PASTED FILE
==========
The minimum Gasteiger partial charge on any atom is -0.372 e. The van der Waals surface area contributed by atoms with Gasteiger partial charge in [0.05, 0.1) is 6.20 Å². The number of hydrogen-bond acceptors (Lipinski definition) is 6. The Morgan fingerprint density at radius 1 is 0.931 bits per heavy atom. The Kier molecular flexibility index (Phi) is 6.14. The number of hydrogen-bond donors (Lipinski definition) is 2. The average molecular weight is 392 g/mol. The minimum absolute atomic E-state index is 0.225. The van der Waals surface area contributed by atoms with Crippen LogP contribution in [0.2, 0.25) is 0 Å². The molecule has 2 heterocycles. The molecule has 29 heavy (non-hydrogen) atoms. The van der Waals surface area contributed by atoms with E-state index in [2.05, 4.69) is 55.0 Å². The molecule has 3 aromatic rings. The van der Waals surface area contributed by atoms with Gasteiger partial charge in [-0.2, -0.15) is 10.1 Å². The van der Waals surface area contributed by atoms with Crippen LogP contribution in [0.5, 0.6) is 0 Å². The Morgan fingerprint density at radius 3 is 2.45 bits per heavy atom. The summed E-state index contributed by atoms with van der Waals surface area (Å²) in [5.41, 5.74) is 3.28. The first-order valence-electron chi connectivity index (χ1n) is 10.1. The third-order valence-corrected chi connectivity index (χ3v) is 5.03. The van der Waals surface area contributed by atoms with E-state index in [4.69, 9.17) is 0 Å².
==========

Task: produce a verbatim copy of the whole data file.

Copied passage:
The minimum Gasteiger partial charge on any atom is -0.372 e. The van der Waals surface area contributed by atoms with Gasteiger partial charge in [0.05, 0.1) is 6.20 Å². The number of hydrogen-bond acceptors (Lipinski definition) is 6. The Morgan fingerprint density at radius 1 is 0.931 bits per heavy atom. The Kier molecular flexibility index (Phi) is 6.14. The number of hydrogen-bond donors (Lipinski definition) is 2. The average molecular weight is 392 g/mol. The minimum absolute atomic E-state index is 0.225. The van der Waals surface area contributed by atoms with Crippen LogP contribution in [0.2, 0.25) is 0 Å². The molecule has 2 heterocycles. The molecule has 29 heavy (non-hydrogen) atoms. The van der Waals surface area contributed by atoms with E-state index in [2.05, 4.69) is 55.0 Å². The molecule has 3 aromatic rings. The van der Waals surface area contributed by atoms with Gasteiger partial charge in [-0.2, -0.15) is 10.1 Å². The van der Waals surface area contributed by atoms with Crippen LogP contribution in [0.5, 0.6) is 0 Å². The Morgan fingerprint density at radius 3 is 2.45 bits per heavy atom. The summed E-state index contributed by atoms with van der Waals surface area (Å²) in [5.41, 5.74) is 3.28. The first-order valence-electron chi connectivity index (χ1n) is 10.1. The third-order valence-corrected chi connectivity index (χ3v) is 5.03. The van der Waals surface area contributed by atoms with E-state index in [4.69, 9.17) is 0 Å².